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NC Medical Cannabis
Advocating for safe access in the Tar Heel state
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Updated January 14, 2014

Welcome to the NC Medical Cannabis web site, a clearinghouse for information about efforts to bring legislation to allow safe and legal cannabis for patients in North Carolina. 


New January 2014 Poll Shows Support for Marijuana Law Reform in North Carolina at an All Time High


A poll conducted by national pollster PPP the weekend of January 12, 2014, shows a strong majority of North Carolina voters believe doctors should be allowed to prescribe marijuana for medicinal use, and over half of NC voters consider marijuana as safer than alcohol.  According to a nationwide CNN poll last week, nearly 75% of Americans think alcohol is more dangerous than marijuana.

The results, when compared to a 2013 opinion poll, show significant growth in voter support for marijuana legal reform, including legalization for adult responsible use and for medical use.  

Support is also strong for allowing NC farmers to grow industrial hemp. (
This is the first year a hemp-related question has been polled.)  Industrial hemp is similar to the marijuana plant, except hemp contains no psychoactive chemicals. According to federal law, hemp is currently illegal to grow but is legal to import and process into textiles, paper, biofuels and food.  This is a significant missed economic opportunity for North Carolina:  for the farmers who could be producing this lucrative crop, and for those who wish to manufacture hemp food and fiber products in NC.

Jon Kennedy, an officer with the state chapter of NORML, said the poll results confirm North Carolina is following the nationwide trend of increasing marijuana awareness. “The people of North Carolina are beginning to understand that marijuana is safer than alcohol and are eager for a change in how we spend our tax dollars.”

NORML of North Carolina is a non-profit organization with a mission to move public opinion sufficiently to legalize the responsible use of marijuana by adults.

“Marijuana really is medicine. A recent CNN documentary about its ability to treat severe forms of epilepsy has given hope to families with children suffering from hundreds of seizures a day. The National Cancer Institute [cancer.gov] now recognizes marijuana has cancer cell killing properties. The fact that the plant is effectively non-toxic with no confirmed deaths from overdose suggests it is time for a reform of North Carolina’s marijuana laws,” added Kennedy.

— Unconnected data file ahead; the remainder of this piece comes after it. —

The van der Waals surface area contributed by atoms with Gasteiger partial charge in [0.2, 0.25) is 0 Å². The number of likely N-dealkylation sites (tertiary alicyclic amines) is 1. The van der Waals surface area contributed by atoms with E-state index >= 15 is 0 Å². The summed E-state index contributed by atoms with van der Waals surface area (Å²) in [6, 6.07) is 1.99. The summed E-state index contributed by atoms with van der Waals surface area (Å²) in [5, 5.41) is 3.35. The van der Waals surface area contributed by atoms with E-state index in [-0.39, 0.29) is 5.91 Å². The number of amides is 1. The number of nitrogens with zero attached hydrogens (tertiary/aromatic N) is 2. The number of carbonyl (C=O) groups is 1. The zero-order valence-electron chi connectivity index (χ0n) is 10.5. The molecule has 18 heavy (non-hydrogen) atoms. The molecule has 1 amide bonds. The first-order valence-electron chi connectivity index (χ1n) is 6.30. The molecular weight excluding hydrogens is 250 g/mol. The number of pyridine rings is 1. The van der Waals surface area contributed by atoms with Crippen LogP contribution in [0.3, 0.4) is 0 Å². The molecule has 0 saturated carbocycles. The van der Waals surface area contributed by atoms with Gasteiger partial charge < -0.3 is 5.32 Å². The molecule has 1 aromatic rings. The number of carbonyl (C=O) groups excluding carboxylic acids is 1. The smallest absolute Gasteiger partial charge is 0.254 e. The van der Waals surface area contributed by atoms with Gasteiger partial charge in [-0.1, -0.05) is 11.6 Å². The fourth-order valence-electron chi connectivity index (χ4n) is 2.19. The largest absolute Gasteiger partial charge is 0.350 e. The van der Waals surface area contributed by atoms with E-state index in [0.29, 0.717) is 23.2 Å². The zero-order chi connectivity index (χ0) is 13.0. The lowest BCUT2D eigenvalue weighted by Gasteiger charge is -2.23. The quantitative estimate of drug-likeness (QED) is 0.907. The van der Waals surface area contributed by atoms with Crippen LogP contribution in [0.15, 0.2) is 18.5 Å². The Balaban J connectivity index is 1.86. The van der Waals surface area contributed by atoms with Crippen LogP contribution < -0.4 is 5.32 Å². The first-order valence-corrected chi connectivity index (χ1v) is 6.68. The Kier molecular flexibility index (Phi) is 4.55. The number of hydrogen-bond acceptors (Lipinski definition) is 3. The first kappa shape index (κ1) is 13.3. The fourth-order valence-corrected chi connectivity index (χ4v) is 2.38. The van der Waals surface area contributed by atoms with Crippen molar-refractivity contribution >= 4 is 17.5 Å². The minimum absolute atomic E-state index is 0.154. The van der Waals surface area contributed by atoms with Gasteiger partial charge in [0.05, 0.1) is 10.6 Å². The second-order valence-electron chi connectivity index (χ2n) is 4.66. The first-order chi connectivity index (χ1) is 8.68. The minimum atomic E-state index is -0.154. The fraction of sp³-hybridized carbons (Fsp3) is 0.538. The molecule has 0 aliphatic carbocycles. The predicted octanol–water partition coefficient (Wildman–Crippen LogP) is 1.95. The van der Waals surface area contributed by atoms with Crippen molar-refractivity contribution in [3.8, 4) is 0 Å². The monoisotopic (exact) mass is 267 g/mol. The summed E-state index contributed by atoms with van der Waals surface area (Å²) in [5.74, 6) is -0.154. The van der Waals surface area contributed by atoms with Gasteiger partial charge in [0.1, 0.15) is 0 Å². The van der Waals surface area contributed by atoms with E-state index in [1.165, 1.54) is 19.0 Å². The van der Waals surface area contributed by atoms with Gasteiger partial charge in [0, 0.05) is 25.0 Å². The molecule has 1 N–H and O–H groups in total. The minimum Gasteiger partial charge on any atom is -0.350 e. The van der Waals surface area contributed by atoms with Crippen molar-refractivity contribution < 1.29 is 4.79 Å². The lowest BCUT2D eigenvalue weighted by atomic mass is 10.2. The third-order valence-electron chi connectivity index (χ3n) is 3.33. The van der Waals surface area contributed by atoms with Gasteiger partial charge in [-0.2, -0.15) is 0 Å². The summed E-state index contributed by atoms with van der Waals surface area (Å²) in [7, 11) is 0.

According to a 2013
report by the American Civil Liberties Union, in North Carolina, African Americans were arrested for marijuana possession at 3.4 times the rate of whites, despite comparable marijuana usage rates. The report, Marijuana in Black and White: Billions of Dollars Wasted on Racially Biased Arrests, released today, is the first ever to examine state and county marijuana arrest rates nationally by race.  Statewide, North Carolina law enforcement made 20,983 marijuana arrests in 2010 – the 10th most in the nation – and marijuana possession arrests accounted for 53.6 percent of all drug arrests in North Carolina in 2010.  These arrests came at the cost of over $55,000,000 to NC taxpayers in 2010 alone!

Law enforcement budgets throughout the state are significantly enhanced by the current drug laws, from special grants, overtime pay, and fines and forfeiture of citizens' personal properties (homes, cars, etc.) and this financial conflict of interest hampers unfettered dialogue about this issue.  However, despite the current prohibition, marijuana is widely used in NC - according to the U.S. DEPARTMENT OF HEALTH AND HUMAN SERVICES Substance Abuse and Mental Health Services Administration, about 1 in 5 young adults aged 18-26 are regular marijuana users and about 1 in 10 adults over aged 26 are regular (past month) users.